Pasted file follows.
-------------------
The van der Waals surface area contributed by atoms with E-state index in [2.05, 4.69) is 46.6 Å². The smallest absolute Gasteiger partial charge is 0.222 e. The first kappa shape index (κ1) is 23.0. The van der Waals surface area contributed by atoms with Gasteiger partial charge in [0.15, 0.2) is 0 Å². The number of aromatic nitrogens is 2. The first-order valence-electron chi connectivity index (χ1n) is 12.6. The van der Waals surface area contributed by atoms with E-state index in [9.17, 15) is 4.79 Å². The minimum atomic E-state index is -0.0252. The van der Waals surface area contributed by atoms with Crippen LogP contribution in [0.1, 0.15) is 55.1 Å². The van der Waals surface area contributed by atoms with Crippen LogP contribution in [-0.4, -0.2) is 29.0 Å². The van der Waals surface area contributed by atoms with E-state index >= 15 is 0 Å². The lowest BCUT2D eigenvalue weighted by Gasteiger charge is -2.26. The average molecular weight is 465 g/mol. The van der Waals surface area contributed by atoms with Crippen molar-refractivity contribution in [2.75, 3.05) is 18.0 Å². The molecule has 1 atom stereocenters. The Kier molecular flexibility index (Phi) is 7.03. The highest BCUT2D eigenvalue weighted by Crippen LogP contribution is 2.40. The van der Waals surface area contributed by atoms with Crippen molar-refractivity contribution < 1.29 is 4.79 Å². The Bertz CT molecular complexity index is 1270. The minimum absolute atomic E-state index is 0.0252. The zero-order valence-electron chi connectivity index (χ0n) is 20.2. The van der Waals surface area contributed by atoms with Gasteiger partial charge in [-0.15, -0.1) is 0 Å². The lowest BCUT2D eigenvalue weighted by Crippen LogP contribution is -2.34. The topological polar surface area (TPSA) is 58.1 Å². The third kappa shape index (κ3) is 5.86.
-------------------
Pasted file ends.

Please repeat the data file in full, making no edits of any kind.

The van der Waals surface area contributed by atoms with E-state index in [2.05, 4.69) is 46.6 Å². The smallest absolute Gasteiger partial charge is 0.222 e. The first kappa shape index (κ1) is 23.0. The van der Waals surface area contributed by atoms with Gasteiger partial charge in [0.15, 0.2) is 0 Å². The number of aromatic nitrogens is 2. The first-order valence-electron chi connectivity index (χ1n) is 12.6. The van der Waals surface area contributed by atoms with E-state index in [9.17, 15) is 4.79 Å². The minimum atomic E-state index is -0.0252. The van der Waals surface area contributed by atoms with Crippen LogP contribution in [0.1, 0.15) is 55.1 Å². The van der Waals surface area contributed by atoms with Crippen LogP contribution in [-0.4, -0.2) is 29.0 Å². The van der Waals surface area contributed by atoms with E-state index >= 15 is 0 Å². The lowest BCUT2D eigenvalue weighted by Gasteiger charge is -2.26. The average molecular weight is 465 g/mol. The van der Waals surface area contributed by atoms with Crippen molar-refractivity contribution in [2.75, 3.05) is 18.0 Å². The molecule has 1 atom stereocenters. The Kier molecular flexibility index (Phi) is 7.03. The highest BCUT2D eigenvalue weighted by Crippen LogP contribution is 2.40. The van der Waals surface area contributed by atoms with Crippen molar-refractivity contribution < 1.29 is 4.79 Å². The Bertz CT molecular complexity index is 1270. The minimum absolute atomic E-state index is 0.0252. The zero-order valence-electron chi connectivity index (χ0n) is 20.2. The van der Waals surface area contributed by atoms with Gasteiger partial charge in [-0.15, -0.1) is 0 Å². The lowest BCUT2D eigenvalue weighted by Crippen LogP contribution is -2.34. The topological polar surface area (TPSA) is 58.1 Å². The third kappa shape index (κ3) is 5.86.